What You Can Expect From Holiday Travel Season

Thanksgiving, Hanukkah/Christmas and New Year’s — it’s the trifecta of holiday travel that everyone both loves and hates. 

The pandemic curtailed both holiday travel and business travel alike. Some experts have said that business travel has not returned to pre-pandemic levels. but that’s not so, according to an industry executive who should know — Delta Air Lines CEO Ed Bastian. 

“The thing that people miss is that while people aren’t traveling for managed business, they’re traveling on the road at a much higher level because mobility has been at a premium because of hybrid opportunities to travel and bring your office with you,” Bastian told CNBC.  “Business is far above anything we ever saw pre-COVID—we’re just managing and looking at it differently today.”



Delta Air Lines hit new travel records over the Thanksgiving holiday period as workers could dial in to their jobs remotely, he says adding that he predicts the same happening again over Christmas. The airline expects nearly 9 million travelers to fly with the carrier from Dec. 21 to Jan 7.

United Airlines s also predicting its “busiest-ever end of year holiday travel season” with about 9 million passengers — a 12% increase compared to last year — expected to fly from Dec. 21 through Jan. 8, the airline shared with Travel + Leisure. American Airlines anticipates more than 12 million customers forecast to fly with the airline from Dec. 20 to Jan. 8.

As someone who has traveled recently for both work, pleasure and at times a combination of the two, I can anecdotally back up what he’s saying. The planes are packed — folks are clearly not sitting at home.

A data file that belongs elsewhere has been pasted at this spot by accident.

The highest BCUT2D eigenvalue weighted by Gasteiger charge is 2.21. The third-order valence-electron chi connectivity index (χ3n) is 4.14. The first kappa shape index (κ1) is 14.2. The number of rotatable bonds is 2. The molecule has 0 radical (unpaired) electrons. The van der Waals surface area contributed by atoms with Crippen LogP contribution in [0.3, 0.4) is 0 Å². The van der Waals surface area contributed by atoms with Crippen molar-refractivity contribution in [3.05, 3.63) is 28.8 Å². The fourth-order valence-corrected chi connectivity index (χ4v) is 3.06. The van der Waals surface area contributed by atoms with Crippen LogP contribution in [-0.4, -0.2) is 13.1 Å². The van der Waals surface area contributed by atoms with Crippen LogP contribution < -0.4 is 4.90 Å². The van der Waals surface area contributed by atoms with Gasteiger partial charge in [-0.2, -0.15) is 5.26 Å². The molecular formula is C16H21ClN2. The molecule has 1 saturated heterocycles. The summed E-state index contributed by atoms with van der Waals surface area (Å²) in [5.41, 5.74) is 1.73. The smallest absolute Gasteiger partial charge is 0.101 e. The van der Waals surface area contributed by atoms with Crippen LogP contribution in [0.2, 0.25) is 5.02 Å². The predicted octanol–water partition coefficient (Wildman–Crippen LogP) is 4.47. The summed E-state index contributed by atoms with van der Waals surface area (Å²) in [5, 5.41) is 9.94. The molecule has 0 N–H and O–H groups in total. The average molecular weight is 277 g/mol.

Pre-pandemic business travelers accounted for half of U.S. airlines’ revenue, but just 30% of the trips, according to Airlines for America, an industry group that represents most U.S. carriers. “However, rather than globe-trotting to see colleagues, workers today are more likely to be mixing business and pleasure,” according toFortune

Air travelers who have chosen to fly on Southwest can rest assured that the airline is mindful of not repeating last year’s meltdown which resulted in the cancellation of over 16,000 flights, according to Phoenix’s KTVK/KPHO TV stations. 

The airline has improved its infrastructure including hiring thousands of employees and training more staff to de-ice aircraft.

Once the holidays have come and gone, the New Year could bring a new type of getaway, a phenomenon called “surprise travel.” A recent by Booking.com survey showed that more than half of travelers would pack their bags, head to the airport and fly to an unknown destination. 

“In the last decade, more and more surprise trip companies have popped up. It always seemed that planning a holiday was part of the excitement of travel, but perhaps the element of mystery is tempting travelers to seek a new way to see the world,” according to the BBC.

No matter where or when you are flying, please be mindful not to become what airline employees refer to as “gate lice.” Those are the nervous travelers who hover around the gate area even though it’s not their time to board. 

You are being silently cursed by those who have to navigate around you, trust me. 

“Passengers getting in line too early can lead to congested airport walkways, longer wait times for boarding groups who were actually called and general confusion,” according toThe Washington Post.  

Next story loading loading..